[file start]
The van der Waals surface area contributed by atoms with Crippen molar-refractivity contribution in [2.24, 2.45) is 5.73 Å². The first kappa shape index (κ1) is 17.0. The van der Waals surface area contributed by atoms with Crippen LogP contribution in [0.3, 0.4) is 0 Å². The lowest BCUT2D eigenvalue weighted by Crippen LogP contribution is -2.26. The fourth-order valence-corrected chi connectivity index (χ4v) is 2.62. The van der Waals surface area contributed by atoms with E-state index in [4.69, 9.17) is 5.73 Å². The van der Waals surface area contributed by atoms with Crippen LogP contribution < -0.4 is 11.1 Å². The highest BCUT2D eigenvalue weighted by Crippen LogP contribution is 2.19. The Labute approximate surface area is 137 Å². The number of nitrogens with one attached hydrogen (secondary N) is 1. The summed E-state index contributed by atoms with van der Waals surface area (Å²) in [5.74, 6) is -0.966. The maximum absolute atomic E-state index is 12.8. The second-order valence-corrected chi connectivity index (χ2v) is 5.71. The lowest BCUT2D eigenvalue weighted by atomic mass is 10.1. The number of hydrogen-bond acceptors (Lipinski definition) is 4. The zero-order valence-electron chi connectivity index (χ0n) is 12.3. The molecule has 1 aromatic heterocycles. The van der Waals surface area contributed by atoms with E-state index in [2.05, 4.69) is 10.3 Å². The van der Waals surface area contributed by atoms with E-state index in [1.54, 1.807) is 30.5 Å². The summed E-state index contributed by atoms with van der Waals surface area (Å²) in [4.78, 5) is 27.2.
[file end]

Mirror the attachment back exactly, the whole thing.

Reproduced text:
The van der Waals surface area contributed by atoms with Crippen molar-refractivity contribution in [2.24, 2.45) is 5.73 Å². The first kappa shape index (κ1) is 17.0. The van der Waals surface area contributed by atoms with Crippen LogP contribution in [0.3, 0.4) is 0 Å². The lowest BCUT2D eigenvalue weighted by Crippen LogP contribution is -2.26. The fourth-order valence-corrected chi connectivity index (χ4v) is 2.62. The van der Waals surface area contributed by atoms with E-state index in [4.69, 9.17) is 5.73 Å². The van der Waals surface area contributed by atoms with Crippen LogP contribution < -0.4 is 11.1 Å². The highest BCUT2D eigenvalue weighted by Crippen LogP contribution is 2.19. The Labute approximate surface area is 137 Å². The number of nitrogens with one attached hydrogen (secondary N) is 1. The summed E-state index contributed by atoms with van der Waals surface area (Å²) in [5.74, 6) is -0.966. The maximum absolute atomic E-state index is 12.8. The second-order valence-corrected chi connectivity index (χ2v) is 5.71. The lowest BCUT2D eigenvalue weighted by atomic mass is 10.1. The number of hydrogen-bond acceptors (Lipinski definition) is 4. The zero-order valence-electron chi connectivity index (χ0n) is 12.3. The molecule has 1 aromatic heterocycles. The van der Waals surface area contributed by atoms with E-state index in [2.05, 4.69) is 10.3 Å². The van der Waals surface area contributed by atoms with E-state index in [1.54, 1.807) is 30.5 Å². The summed E-state index contributed by atoms with van der Waals surface area (Å²) in [4.78, 5) is 27.2.